Vision in Silver Page 40

Gods above and below, what was Elayne mixed up in?

*   *   *

One advantage to living with predators is we know how to wait, Tess thought as she and Meg sat at the little table in the back room of the Liaison’s Office.

Meg didn’t seem to be in distress. She wasn’t digging at her skin—a sign that she was plagued by a pins-and-needles feeling that indicated something that might be revealed in a vision.

How much was too much? When you thought about how many things had happened to Meg since she stumbled into the Courtyard a few months ago compared to how little had happened to her during her first twenty-four years, was it any wonder that her mind was overwhelmed? Of course, what had happened to the girl during those first twenty-four years might have been repetitive, but Tess didn’t think any of it had been kind.

“Merri Lee, Ruth, and I watched a movie recently,” Meg finally said. “It had a large dog with lots of hair. Ruth says there are lots of breeds of dog, but we weren’t taught breeds, just general identification of animals.”

“Makes sense,” Tess said. “Why would someone pay for a prophecy about an animal unless it was valuable? Why are you thinking about the movie?”

“The dog kept getting into trouble. It didn’t mean to, but it did. It knocked things over or chased a cat through a party so that people fell into a swimming pool or ended up with gooey food spilled over them.”

Tess got up, rummaged in the under-the-counter fridge, and found a bottle of cold water. She filled two glasses and brought them back to the table.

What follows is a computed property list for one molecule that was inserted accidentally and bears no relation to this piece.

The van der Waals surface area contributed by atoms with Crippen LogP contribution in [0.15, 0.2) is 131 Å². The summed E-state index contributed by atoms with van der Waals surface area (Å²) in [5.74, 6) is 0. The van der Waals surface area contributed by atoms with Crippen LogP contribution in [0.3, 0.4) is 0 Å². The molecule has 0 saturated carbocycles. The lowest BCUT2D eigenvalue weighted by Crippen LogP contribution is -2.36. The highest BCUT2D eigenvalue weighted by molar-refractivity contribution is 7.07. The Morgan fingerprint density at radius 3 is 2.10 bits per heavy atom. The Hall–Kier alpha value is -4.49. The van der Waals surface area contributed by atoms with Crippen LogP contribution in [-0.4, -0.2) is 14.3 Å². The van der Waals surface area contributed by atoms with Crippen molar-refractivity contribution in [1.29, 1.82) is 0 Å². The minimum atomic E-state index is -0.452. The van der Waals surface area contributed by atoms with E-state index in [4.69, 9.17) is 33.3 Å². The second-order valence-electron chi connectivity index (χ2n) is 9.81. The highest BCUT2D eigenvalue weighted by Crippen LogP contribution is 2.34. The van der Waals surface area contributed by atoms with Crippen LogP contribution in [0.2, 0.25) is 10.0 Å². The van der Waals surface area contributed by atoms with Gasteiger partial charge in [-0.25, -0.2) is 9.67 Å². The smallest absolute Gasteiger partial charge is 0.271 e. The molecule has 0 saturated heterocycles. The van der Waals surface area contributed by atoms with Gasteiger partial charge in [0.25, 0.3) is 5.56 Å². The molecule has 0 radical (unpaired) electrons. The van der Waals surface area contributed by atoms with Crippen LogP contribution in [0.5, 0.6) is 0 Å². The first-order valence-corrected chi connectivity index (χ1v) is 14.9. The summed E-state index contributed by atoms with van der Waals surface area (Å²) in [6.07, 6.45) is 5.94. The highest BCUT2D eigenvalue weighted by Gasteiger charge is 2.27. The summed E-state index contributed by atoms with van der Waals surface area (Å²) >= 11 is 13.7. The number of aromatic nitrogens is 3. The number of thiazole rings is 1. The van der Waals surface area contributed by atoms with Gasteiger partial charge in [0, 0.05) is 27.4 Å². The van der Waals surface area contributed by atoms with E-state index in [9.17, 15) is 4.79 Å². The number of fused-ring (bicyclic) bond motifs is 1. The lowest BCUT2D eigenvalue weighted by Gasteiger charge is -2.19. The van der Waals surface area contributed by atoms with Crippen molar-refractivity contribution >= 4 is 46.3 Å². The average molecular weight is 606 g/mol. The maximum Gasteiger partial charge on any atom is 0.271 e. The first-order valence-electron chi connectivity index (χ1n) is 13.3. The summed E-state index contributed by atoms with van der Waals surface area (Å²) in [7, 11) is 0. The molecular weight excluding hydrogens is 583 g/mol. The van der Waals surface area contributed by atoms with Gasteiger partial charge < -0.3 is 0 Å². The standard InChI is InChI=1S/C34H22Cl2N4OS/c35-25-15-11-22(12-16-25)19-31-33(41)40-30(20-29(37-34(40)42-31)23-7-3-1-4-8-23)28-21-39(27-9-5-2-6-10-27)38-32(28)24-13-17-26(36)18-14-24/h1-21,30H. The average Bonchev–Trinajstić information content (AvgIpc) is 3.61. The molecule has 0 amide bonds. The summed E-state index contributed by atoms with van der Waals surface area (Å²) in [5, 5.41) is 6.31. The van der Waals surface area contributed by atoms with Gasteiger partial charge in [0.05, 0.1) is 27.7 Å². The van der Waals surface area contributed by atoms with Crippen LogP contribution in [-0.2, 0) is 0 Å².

“We had enough fuss with a cheese sandwich, a stuffed bear, and an idiot Wolf,” she said.


She studied Meg. “What exactly?”

“Merri Lee and Ruth said the movie was a comedy, that the dog getting into trouble and getting snobby people wet or dirty was supposed to be funny. But the people weren’t laughing. They looked angry and yelled at the dog.” Meg sipped water. “Some training images produce feelings. Like seeing bugs crawling on food. I didn’t like looking at those images. So that’s a bad thing.”

“If you’re someone who eats bugs, that would be a good image and show what kind of bait should be set out.”

Meg stared at her.

Tess shrugged. “For many things, good or bad is how you feel about it. If you see a picture of Wolves killing a deer, you might feel bad for the deer. Or you might understand that the Wolves have fed their family that day, the same as a human who kills a cow or a chicken to feed his family.” She considered what she knew about Meg. “You have all these images in your head. Thousands of pictures, and you absorb more images every day. But now that you’re having your own experiences, now that you’re learning your own likes and dislikes, you’re also trying to assign the proper feelings for all those images, aren’t you?”

“Yes. Some things are easy. Sam is easy. And working here, and knowing all of you. Those things are easy. I feel good working here. I feel good when I’m learning new things, at least until I get tired. But sometimes I don’t know how I should feel.”